Bacup quarry must grow to safeguard jobs

Picture for illustrative purposes only

Picture for illustrative purposes only

First published in News
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Lancashire Telegraph: Photograph of the Author by

BOSSES at a Bacup quarry have warned it must expand, or jobs will be lost.

Jim Laycock, who runs Tong Quarry, off Tong Lane, has applied to extend the 8.6 hectare site by almost four hectares.

He said the future of the operation had a knock-on effect for the entire East Lancashire construction industry.

Tong Quarry Ltd wants to extend the quarry to the north, and restore the excavation close to original ground levels by infilling with construction, demolition and excavation wastes.

The quarry has produced mineral products, including aggregate and fireclay since it opened, on land south of Tong Farm, in 1960.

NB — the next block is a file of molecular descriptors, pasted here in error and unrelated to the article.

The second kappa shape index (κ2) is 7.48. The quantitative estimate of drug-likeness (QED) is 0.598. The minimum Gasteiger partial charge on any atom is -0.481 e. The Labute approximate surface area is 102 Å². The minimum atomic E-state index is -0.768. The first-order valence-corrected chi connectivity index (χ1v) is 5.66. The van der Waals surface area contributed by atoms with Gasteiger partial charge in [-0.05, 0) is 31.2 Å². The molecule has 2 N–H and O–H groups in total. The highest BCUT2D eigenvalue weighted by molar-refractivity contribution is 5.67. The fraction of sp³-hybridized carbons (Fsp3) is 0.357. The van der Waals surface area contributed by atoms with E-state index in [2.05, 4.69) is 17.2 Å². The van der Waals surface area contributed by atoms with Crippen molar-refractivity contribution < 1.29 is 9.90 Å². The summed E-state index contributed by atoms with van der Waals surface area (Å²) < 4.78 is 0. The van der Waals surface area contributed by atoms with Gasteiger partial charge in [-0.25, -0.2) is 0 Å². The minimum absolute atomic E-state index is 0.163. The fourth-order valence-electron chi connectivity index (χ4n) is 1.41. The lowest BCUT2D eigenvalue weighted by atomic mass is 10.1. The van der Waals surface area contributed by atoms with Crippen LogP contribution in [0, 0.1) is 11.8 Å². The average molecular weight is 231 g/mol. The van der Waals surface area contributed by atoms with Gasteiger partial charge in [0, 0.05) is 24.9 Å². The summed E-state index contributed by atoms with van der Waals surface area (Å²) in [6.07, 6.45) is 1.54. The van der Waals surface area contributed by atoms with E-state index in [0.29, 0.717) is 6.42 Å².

In a planning statement, the firm said: “The quarry provides a local source of aggregates to the local construction industry, together with a means of disposing of construction and demolition wastes.

“The area served includes Burnley, Bacup, Blackburn, Rawtenstall, Bury and Rochdale, all within a 15-mile radius.

“Without the resource provided by Tong Quarry, the local construction industry would face higher costs arising from reduced competition, and increased travel distances.

“The continued operation at Tong Quarry will provide a more sustainable solution for the supply of aggregates and the management of construction and demolition wastes.”

If permitted by Lancashire County Council, the proposals would see mineral reserves increased to the equivalent of 915,000 tonnes of shale and 218,000 tonnes of fireclay.

The site would then be restored and returned to agricultural use by 2035.

The quarry employs eight people, but bosses said some would have to be let go if the site was not allowed to expand.

Tong Quarry Ltd said: “Although the proposed extension of the quarry will not provide any additional employment, it will safeguard the livelihoods of the existing workforce.

“If planning permission is not granted, employment in the quarry is likely to fall to two people from mid-2014 as the quarry begins to close down.”

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